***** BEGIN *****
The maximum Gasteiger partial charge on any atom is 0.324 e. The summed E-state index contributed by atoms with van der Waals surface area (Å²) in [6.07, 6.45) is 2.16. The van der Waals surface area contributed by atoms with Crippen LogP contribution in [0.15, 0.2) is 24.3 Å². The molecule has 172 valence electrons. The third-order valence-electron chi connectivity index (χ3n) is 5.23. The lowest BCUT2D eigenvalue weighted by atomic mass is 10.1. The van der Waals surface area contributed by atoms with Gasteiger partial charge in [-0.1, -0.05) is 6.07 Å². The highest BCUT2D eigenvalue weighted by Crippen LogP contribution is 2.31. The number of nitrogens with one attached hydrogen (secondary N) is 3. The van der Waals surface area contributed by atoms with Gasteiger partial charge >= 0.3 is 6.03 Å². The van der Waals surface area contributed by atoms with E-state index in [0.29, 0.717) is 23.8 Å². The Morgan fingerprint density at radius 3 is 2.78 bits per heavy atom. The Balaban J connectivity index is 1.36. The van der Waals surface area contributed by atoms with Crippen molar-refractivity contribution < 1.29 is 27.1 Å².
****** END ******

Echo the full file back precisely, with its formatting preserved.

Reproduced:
The maximum Gasteiger partial charge on any atom is 0.324 e. The summed E-state index contributed by atoms with van der Waals surface area (Å²) in [6.07, 6.45) is 2.16. The van der Waals surface area contributed by atoms with Crippen LogP contribution in [0.15, 0.2) is 24.3 Å². The molecule has 172 valence electrons. The third-order valence-electron chi connectivity index (χ3n) is 5.23. The lowest BCUT2D eigenvalue weighted by atomic mass is 10.1. The van der Waals surface area contributed by atoms with Gasteiger partial charge in [-0.1, -0.05) is 6.07 Å². The highest BCUT2D eigenvalue weighted by Crippen LogP contribution is 2.31. The number of nitrogens with one attached hydrogen (secondary N) is 3. The van der Waals surface area contributed by atoms with Gasteiger partial charge >= 0.3 is 6.03 Å². The van der Waals surface area contributed by atoms with E-state index in [0.29, 0.717) is 23.8 Å². The Morgan fingerprint density at radius 3 is 2.78 bits per heavy atom. The Balaban J connectivity index is 1.36. The van der Waals surface area contributed by atoms with Crippen molar-refractivity contribution < 1.29 is 27.1 Å².